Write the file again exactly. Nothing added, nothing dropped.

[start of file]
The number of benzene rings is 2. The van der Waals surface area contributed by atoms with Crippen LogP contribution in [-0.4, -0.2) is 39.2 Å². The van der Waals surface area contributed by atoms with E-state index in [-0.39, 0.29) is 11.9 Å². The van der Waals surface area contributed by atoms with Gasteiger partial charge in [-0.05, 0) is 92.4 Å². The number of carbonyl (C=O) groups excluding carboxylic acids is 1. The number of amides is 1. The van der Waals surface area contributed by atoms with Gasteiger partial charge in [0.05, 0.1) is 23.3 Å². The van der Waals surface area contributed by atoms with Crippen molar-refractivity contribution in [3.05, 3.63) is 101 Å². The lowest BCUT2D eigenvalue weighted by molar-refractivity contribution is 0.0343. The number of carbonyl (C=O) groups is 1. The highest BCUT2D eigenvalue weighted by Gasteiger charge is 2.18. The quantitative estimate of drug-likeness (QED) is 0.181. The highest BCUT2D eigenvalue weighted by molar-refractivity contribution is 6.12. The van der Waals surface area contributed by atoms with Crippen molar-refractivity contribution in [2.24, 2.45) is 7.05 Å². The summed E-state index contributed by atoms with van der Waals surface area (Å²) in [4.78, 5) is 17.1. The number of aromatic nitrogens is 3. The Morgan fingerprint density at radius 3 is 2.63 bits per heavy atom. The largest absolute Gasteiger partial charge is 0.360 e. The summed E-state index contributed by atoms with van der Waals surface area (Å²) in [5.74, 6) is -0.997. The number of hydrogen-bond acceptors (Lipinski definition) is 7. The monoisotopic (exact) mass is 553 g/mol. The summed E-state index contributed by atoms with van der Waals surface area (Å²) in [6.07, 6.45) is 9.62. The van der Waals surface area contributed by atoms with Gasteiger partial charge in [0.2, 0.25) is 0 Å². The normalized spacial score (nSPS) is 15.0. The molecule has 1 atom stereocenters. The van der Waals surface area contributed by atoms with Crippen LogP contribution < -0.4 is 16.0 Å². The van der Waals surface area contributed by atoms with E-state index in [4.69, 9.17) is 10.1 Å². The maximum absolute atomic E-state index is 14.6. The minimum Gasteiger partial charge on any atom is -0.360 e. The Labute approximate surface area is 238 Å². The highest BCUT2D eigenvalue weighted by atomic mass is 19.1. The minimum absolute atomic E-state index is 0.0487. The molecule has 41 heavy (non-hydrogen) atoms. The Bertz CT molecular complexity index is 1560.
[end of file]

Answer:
The number of benzene rings is 2. The van der Waals surface area contributed by atoms with Crippen LogP contribution in [-0.4, -0.2) is 39.2 Å². The van der Waals surface area contributed by atoms with E-state index in [-0.39, 0.29) is 11.9 Å². The van der Waals surface area contributed by atoms with Gasteiger partial charge in [-0.05, 0) is 92.4 Å². The number of carbonyl (C=O) groups excluding carboxylic acids is 1. The number of amides is 1. The van der Waals surface area contributed by atoms with Gasteiger partial charge in [0.05, 0.1) is 23.3 Å². The van der Waals surface area contributed by atoms with Crippen molar-refractivity contribution in [3.05, 3.63) is 101 Å². The lowest BCUT2D eigenvalue weighted by molar-refractivity contribution is 0.0343. The number of carbonyl (C=O) groups is 1. The highest BCUT2D eigenvalue weighted by Gasteiger charge is 2.18. The quantitative estimate of drug-likeness (QED) is 0.181. The highest BCUT2D eigenvalue weighted by molar-refractivity contribution is 6.12. The van der Waals surface area contributed by atoms with Crippen molar-refractivity contribution in [2.24, 2.45) is 7.05 Å². The summed E-state index contributed by atoms with van der Waals surface area (Å²) in [4.78, 5) is 17.1. The number of aromatic nitrogens is 3. The Morgan fingerprint density at radius 3 is 2.63 bits per heavy atom. The largest absolute Gasteiger partial charge is 0.360 e. The summed E-state index contributed by atoms with van der Waals surface area (Å²) in [5.74, 6) is -0.997. The number of hydrogen-bond acceptors (Lipinski definition) is 7. The monoisotopic (exact) mass is 553 g/mol. The summed E-state index contributed by atoms with van der Waals surface area (Å²) in [6.07, 6.45) is 9.62. The van der Waals surface area contributed by atoms with Gasteiger partial charge in [0.2, 0.25) is 0 Å². The normalized spacial score (nSPS) is 15.0. The molecule has 1 atom stereocenters. The van der Waals surface area contributed by atoms with Crippen LogP contribution < -0.4 is 16.0 Å². The van der Waals surface area contributed by atoms with E-state index in [4.69, 9.17) is 10.1 Å². The maximum absolute atomic E-state index is 14.6. The minimum Gasteiger partial charge on any atom is -0.360 e. The Labute approximate surface area is 238 Å². The highest BCUT2D eigenvalue weighted by atomic mass is 19.1. The minimum absolute atomic E-state index is 0.0487. The molecule has 41 heavy (non-hydrogen) atoms. The Bertz CT molecular complexity index is 1560.